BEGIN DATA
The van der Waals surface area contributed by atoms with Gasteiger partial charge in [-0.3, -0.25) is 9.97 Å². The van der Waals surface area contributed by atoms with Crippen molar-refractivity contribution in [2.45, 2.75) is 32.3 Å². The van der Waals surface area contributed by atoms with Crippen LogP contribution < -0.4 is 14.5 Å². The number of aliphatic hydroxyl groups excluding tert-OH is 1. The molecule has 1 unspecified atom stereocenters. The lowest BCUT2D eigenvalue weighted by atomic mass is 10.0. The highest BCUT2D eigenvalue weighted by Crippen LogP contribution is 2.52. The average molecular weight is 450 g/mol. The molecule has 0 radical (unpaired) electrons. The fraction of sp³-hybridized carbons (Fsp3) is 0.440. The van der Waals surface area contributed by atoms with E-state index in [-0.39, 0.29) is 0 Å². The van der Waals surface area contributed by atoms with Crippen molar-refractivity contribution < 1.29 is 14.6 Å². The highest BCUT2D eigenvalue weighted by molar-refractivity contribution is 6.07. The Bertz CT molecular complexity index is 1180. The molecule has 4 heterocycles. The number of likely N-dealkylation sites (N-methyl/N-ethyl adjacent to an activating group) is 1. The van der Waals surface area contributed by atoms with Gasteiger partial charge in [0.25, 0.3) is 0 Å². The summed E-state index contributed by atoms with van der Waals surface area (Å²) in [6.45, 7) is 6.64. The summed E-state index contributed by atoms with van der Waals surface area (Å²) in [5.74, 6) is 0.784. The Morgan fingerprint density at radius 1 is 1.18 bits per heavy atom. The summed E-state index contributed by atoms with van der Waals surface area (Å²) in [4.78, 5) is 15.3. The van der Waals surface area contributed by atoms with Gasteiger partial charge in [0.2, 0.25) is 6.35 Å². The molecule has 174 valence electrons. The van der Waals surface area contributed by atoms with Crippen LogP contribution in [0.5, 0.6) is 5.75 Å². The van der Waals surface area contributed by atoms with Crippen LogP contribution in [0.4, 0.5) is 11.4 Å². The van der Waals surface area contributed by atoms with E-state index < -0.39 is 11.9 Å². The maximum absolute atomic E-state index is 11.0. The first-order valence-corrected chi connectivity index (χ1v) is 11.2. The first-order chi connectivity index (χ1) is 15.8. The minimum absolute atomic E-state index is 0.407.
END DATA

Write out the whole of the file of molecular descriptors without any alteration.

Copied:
The van der Waals surface area contributed by atoms with Gasteiger partial charge in [-0.3, -0.25) is 9.97 Å². The van der Waals surface area contributed by atoms with Crippen molar-refractivity contribution in [2.45, 2.75) is 32.3 Å². The van der Waals surface area contributed by atoms with Crippen LogP contribution < -0.4 is 14.5 Å². The number of aliphatic hydroxyl groups excluding tert-OH is 1. The molecule has 1 unspecified atom stereocenters. The lowest BCUT2D eigenvalue weighted by atomic mass is 10.0. The highest BCUT2D eigenvalue weighted by Crippen LogP contribution is 2.52. The average molecular weight is 450 g/mol. The molecule has 0 radical (unpaired) electrons. The fraction of sp³-hybridized carbons (Fsp3) is 0.440. The van der Waals surface area contributed by atoms with E-state index in [-0.39, 0.29) is 0 Å². The van der Waals surface area contributed by atoms with Crippen molar-refractivity contribution < 1.29 is 14.6 Å². The highest BCUT2D eigenvalue weighted by molar-refractivity contribution is 6.07. The Bertz CT molecular complexity index is 1180. The molecule has 4 heterocycles. The number of likely N-dealkylation sites (N-methyl/N-ethyl adjacent to an activating group) is 1. The van der Waals surface area contributed by atoms with Gasteiger partial charge in [0.25, 0.3) is 0 Å². The summed E-state index contributed by atoms with van der Waals surface area (Å²) in [6.45, 7) is 6.64. The summed E-state index contributed by atoms with van der Waals surface area (Å²) in [5.74, 6) is 0.784. The Morgan fingerprint density at radius 1 is 1.18 bits per heavy atom. The summed E-state index contributed by atoms with van der Waals surface area (Å²) in [4.78, 5) is 15.3. The van der Waals surface area contributed by atoms with Gasteiger partial charge in [0.2, 0.25) is 6.35 Å². The molecule has 174 valence electrons. The van der Waals surface area contributed by atoms with Crippen LogP contribution in [0.5, 0.6) is 5.75 Å². The van der Waals surface area contributed by atoms with Crippen LogP contribution in [0.4, 0.5) is 11.4 Å². The van der Waals surface area contributed by atoms with E-state index < -0.39 is 11.9 Å². The maximum absolute atomic E-state index is 11.0. The first-order valence-corrected chi connectivity index (χ1v) is 11.2. The first-order chi connectivity index (χ1) is 15.8. The minimum absolute atomic E-state index is 0.407.